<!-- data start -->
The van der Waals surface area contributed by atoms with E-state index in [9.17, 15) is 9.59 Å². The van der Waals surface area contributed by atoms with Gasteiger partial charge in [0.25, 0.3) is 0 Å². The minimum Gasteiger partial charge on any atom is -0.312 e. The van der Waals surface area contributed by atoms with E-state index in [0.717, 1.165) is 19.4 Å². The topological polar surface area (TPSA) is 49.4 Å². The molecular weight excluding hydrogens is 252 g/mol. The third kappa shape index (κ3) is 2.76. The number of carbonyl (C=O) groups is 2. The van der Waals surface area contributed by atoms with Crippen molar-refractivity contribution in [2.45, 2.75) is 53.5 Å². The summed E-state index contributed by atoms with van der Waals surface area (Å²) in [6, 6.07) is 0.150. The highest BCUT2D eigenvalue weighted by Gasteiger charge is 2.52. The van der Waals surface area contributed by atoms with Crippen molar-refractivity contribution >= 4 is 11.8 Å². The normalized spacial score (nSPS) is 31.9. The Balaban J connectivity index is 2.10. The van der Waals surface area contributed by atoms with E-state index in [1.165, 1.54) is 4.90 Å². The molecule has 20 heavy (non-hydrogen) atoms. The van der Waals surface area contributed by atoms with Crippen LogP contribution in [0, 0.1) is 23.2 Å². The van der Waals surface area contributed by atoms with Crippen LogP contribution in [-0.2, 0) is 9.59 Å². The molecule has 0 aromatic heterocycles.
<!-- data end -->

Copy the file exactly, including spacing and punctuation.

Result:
The van der Waals surface area contributed by atoms with E-state index in [9.17, 15) is 9.59 Å². The van der Waals surface area contributed by atoms with Gasteiger partial charge in [0.25, 0.3) is 0 Å². The minimum Gasteiger partial charge on any atom is -0.312 e. The van der Waals surface area contributed by atoms with E-state index in [0.717, 1.165) is 19.4 Å². The topological polar surface area (TPSA) is 49.4 Å². The molecular weight excluding hydrogens is 252 g/mol. The third kappa shape index (κ3) is 2.76. The number of carbonyl (C=O) groups is 2. The van der Waals surface area contributed by atoms with Crippen molar-refractivity contribution in [2.45, 2.75) is 53.5 Å². The summed E-state index contributed by atoms with van der Waals surface area (Å²) in [6, 6.07) is 0.150. The highest BCUT2D eigenvalue weighted by Gasteiger charge is 2.52. The van der Waals surface area contributed by atoms with Crippen molar-refractivity contribution >= 4 is 11.8 Å². The normalized spacial score (nSPS) is 31.9. The Balaban J connectivity index is 2.10. The van der Waals surface area contributed by atoms with E-state index in [1.165, 1.54) is 4.90 Å². The molecule has 20 heavy (non-hydrogen) atoms. The van der Waals surface area contributed by atoms with Crippen LogP contribution in [0, 0.1) is 23.2 Å². The van der Waals surface area contributed by atoms with Crippen LogP contribution in [-0.2, 0) is 9.59 Å². The molecule has 0 aromatic heterocycles.